It has been a while since your Commander has addressed the subject of the Postal Service. Within the past few weeks you no doubt have heard that the U.S. Postal Service is again in the tank for a staggering $8.5 billion for its last fiscal year. The continuation of record negative financial performance raises the obvious question. Why does our government permit this continuation of massive financial loss to continue? Plain and simple, the reason is politics.
By taking a look at Ed O’Keefe’s article earlier this month in the Washington Post you will quickly understand the depth of the Post Office problem.
Surely it doesn’t take a brain surgeon to realize that when the internet was first commercially introduced, the business model that existed for the Post Office was ultimately doomed. With each passing year since the early 1990s the Post Office has processed less and less mail, resulting in ongoing and massive financial losses.
Postage rates for a letter have risen from $.29 in 1992 to the $.44 we pay today; a 52% increase. I am not sure what UPS and Fed Ex charge for ground service for a letter. What are you willing to pay to mail a letter?
Time Magazine wrote that stamped letters mailed were 55.1 billion in 2000, and in just ten years the number dropped to 29.8 billion in 2010. With a drop in business of that magnitude any fool should recognize that dire action is required, because you have essentially lost half of your revenue base. This detail alone calls for dramatic action from Congress, and quickly. In March of this year, the Postal Service presented some solutions that would need approval. Washington has, however, twiddled their thumbs and done nothing.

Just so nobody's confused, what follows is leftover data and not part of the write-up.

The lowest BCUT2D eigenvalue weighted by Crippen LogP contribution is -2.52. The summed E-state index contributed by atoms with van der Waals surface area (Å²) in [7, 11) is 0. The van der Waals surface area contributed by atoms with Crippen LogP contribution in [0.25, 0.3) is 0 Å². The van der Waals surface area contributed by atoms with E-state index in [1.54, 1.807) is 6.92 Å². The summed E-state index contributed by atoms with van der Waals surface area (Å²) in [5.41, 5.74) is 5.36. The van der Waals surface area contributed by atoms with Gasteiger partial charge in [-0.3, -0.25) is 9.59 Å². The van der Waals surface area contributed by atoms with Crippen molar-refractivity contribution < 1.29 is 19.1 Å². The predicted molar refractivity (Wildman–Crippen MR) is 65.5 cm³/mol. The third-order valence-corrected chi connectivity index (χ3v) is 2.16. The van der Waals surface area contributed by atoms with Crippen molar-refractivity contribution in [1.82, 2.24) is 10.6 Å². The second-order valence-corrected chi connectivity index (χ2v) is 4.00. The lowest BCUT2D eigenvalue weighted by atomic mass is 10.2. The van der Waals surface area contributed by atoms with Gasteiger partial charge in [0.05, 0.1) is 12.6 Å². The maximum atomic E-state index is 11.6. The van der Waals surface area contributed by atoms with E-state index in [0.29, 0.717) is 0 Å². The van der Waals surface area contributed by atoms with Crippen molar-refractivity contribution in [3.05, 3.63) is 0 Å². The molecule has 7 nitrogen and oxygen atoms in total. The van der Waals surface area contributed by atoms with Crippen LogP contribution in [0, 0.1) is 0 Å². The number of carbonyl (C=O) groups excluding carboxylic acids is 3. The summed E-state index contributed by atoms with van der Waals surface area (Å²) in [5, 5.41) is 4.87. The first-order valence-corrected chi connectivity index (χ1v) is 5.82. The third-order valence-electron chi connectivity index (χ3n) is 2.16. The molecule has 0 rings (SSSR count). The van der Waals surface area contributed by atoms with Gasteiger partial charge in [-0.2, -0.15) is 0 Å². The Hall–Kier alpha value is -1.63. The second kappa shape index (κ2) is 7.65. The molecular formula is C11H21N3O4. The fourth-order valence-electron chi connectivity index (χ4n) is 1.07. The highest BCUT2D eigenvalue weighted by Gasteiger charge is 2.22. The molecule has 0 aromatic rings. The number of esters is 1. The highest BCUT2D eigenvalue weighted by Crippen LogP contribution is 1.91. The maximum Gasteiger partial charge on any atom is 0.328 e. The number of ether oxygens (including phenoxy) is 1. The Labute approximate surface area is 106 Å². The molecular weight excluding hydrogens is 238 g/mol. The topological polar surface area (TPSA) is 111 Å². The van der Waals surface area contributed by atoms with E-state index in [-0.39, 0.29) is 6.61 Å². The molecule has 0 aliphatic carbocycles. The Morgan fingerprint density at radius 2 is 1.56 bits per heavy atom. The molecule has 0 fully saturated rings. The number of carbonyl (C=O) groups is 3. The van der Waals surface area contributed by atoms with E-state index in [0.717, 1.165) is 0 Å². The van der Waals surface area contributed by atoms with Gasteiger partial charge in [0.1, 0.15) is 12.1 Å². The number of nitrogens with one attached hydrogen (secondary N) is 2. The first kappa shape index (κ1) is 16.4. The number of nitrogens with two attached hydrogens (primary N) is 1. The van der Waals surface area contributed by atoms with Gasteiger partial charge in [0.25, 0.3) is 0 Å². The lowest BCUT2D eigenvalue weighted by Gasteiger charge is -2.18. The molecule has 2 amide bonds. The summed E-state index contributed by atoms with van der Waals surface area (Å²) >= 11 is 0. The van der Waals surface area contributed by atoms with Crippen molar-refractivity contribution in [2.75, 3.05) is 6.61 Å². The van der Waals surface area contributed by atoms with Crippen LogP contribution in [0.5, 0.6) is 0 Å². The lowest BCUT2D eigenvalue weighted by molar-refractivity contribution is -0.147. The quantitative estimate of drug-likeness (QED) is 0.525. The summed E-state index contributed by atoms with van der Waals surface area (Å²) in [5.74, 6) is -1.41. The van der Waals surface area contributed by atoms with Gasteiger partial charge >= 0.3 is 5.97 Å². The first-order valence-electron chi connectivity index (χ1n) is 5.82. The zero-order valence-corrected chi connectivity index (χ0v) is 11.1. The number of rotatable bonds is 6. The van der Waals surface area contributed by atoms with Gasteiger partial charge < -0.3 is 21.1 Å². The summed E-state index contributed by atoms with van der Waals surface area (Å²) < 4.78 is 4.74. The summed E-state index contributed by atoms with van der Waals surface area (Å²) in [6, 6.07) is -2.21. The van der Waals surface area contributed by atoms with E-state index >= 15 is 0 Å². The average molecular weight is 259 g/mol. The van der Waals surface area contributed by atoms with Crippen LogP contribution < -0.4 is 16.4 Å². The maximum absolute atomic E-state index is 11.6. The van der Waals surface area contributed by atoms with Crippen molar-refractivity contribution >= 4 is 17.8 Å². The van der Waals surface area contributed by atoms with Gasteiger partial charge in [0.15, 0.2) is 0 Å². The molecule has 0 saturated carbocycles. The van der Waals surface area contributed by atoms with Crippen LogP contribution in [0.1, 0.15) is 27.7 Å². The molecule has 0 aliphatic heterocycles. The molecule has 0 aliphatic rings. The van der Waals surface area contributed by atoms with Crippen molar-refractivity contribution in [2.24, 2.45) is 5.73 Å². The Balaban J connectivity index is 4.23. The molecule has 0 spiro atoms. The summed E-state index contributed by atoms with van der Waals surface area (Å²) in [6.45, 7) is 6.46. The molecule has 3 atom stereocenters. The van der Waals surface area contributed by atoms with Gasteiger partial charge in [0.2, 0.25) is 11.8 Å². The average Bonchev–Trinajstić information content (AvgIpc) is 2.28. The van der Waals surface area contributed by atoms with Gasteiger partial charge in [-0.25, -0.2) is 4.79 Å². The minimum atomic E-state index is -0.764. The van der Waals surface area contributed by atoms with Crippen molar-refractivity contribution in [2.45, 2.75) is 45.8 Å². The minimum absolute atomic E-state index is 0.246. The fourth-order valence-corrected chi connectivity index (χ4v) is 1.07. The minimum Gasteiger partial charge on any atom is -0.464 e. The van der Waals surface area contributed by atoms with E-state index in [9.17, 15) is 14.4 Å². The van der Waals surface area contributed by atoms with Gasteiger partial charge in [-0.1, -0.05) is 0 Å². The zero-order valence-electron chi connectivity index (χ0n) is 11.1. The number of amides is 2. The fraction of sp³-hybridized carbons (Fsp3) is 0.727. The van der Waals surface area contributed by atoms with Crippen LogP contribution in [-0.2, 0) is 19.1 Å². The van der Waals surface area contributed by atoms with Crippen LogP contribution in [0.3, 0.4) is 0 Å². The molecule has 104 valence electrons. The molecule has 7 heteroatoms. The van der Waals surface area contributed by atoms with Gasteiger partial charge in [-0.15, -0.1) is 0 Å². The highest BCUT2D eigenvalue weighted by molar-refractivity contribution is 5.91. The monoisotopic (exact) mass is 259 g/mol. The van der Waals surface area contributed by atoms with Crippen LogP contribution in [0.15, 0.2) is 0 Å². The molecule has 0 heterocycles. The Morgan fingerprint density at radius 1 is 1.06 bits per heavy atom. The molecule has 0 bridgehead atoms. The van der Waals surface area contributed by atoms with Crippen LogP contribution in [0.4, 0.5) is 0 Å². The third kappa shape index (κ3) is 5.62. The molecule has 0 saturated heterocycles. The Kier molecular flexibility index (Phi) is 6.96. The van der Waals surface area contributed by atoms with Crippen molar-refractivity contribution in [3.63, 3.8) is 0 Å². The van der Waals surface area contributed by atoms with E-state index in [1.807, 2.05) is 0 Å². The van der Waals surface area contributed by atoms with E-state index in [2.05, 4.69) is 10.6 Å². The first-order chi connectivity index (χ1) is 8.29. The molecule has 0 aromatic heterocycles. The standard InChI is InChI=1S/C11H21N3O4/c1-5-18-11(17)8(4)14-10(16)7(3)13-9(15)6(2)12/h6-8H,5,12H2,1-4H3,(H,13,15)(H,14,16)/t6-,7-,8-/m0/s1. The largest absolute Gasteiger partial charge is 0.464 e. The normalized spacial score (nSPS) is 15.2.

With each passing year Congress has passed the buck along to future sessions of Congress or the next Administration, because they do not want to face the wrath of the Postal Service Workers Union and the emotional ties the public has to mail service. With the country experiencing very serious financial problems, we cannot afford to kick the can down the road any further. Recent meetings held with the Postal Service Workers Union have met with a total impasse, suggesting expense reduction is unacceptable to them.
Obviously, it is time to privatize the Postal Service to the likes of Federal Express or the United Parcel Service; if they are even interested is a question yet to be determined. Certainly the lame-duck Congress will not address this problem, but the real challenge will face the Republican led House, and it will be interesting to see if they have the guts to do the right thing.
This country and those who pay taxes to support it cannot continue to absorb the loss of a dysfunctional business model. The music must be faced. All businesses must adapt or perish. This could be one of the first real tests for the new Congress in 2011, if they are willing to face this challenge.
This is what happens when government runs programs (think Social Security and the coming Obama care)!